The direct method of IHC staining is a one-step method. This method consists of using a primary antibody that is conjugated directly with a label, such as fluorescein isothiocyanate (FITC) conjugated antiserum, enzyme, or alkaline phosphate. This labeled primary antibody reacts directly with a specific antigen in tissue sections.
A FITC labeled antibody is most commonly used in clinical applications of the direct method. Direct immunofluorescence staining employing FITC labeled antibodies is commonly performed on kidney biopsy specimens and skin biopsy specimens.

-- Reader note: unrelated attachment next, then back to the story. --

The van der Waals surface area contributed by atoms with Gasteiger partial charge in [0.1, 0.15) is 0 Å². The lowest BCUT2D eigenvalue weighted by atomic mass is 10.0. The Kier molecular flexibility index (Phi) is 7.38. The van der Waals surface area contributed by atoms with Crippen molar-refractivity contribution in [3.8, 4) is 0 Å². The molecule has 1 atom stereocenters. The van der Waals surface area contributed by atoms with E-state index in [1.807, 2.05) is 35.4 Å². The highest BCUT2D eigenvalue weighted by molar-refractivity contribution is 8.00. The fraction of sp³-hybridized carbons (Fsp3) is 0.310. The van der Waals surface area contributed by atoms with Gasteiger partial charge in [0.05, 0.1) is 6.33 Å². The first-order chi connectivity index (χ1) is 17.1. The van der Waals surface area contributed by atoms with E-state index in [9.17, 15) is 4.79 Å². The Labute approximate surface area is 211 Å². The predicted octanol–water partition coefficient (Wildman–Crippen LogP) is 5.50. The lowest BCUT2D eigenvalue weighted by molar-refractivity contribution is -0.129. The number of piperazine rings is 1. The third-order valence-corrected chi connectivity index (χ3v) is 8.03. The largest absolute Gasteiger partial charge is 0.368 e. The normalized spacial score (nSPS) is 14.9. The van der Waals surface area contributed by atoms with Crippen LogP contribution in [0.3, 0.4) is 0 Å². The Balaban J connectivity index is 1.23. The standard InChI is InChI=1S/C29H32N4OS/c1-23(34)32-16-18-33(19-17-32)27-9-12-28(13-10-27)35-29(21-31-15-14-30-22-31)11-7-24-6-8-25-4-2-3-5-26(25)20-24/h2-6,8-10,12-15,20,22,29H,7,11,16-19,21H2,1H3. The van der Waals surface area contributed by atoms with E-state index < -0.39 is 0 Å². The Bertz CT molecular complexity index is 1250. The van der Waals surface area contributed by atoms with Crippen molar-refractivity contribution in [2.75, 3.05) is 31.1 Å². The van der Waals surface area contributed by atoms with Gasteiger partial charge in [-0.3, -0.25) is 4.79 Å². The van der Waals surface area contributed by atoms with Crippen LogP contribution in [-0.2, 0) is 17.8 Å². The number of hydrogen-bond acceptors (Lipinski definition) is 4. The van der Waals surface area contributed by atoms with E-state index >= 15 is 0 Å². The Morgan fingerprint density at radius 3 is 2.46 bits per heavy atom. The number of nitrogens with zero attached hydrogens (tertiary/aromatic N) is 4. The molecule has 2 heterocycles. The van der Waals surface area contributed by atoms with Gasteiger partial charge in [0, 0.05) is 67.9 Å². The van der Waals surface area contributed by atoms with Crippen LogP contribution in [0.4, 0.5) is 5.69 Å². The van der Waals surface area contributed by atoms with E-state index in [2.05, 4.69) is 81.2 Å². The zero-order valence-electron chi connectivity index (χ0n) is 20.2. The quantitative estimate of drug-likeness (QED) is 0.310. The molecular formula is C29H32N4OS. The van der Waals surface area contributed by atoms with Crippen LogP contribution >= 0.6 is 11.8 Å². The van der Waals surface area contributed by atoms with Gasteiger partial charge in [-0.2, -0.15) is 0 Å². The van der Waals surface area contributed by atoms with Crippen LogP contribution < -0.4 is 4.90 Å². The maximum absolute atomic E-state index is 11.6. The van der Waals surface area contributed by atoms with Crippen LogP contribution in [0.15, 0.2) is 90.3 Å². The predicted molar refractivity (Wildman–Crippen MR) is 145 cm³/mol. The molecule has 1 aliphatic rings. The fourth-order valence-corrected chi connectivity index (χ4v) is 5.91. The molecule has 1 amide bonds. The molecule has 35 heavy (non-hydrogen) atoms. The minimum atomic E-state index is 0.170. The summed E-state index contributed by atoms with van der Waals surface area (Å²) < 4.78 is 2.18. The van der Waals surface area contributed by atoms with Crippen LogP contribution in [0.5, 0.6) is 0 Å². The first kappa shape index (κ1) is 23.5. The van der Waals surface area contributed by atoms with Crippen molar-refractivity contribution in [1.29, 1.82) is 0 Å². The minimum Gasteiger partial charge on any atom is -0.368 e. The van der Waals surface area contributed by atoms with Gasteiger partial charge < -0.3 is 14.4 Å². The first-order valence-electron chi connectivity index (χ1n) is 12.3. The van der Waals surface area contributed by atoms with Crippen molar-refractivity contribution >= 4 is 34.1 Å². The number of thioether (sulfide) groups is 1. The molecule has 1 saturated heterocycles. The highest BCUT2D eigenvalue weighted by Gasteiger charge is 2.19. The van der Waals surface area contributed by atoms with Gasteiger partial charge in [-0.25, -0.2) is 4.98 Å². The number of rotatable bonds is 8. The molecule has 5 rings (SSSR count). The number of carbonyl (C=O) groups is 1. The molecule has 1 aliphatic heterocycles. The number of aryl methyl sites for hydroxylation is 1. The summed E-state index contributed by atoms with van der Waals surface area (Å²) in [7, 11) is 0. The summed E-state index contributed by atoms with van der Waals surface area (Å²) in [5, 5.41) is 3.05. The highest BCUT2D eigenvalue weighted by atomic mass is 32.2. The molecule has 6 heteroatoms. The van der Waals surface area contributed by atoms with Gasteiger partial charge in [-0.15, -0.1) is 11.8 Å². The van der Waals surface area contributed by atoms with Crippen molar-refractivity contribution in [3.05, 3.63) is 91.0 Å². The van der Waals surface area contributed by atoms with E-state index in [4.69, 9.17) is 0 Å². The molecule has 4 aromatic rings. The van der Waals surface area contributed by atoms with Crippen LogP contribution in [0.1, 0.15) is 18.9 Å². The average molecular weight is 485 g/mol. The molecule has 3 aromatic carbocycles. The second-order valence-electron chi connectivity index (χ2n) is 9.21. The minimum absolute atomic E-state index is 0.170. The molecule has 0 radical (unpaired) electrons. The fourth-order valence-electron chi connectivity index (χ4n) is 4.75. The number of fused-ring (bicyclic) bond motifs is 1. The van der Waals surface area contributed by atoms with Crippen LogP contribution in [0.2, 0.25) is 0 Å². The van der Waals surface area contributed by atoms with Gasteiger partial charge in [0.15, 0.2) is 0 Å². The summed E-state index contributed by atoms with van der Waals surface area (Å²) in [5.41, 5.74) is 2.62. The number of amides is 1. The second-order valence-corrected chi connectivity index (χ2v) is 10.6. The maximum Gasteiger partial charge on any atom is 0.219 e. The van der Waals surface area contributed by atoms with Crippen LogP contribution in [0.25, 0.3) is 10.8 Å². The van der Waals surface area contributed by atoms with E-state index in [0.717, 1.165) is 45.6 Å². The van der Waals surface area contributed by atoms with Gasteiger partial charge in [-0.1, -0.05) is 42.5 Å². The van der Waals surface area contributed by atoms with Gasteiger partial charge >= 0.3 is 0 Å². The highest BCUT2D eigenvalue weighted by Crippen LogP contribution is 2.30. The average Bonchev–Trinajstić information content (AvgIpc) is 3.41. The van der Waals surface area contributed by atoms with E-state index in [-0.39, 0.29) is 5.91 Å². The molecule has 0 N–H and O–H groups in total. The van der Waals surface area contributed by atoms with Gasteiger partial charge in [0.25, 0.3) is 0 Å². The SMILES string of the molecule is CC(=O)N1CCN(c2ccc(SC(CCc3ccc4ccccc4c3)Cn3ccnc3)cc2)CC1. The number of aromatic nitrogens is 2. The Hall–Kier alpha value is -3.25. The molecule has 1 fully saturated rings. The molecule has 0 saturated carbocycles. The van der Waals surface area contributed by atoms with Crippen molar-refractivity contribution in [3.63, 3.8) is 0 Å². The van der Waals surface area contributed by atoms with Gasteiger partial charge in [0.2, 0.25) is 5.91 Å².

A drawback to the direct method of IHC staining is that it is less sensitive than indirect methods of staining. Weak signals can also be observed since the method excludes signal amplification actions. Additionally, when a FITC-labeled primary antibody is used, it will compete with the autofluorescence exhibited naturally by componets of the tissue. This can complicate microscopic evaluation and affect final diagnoses.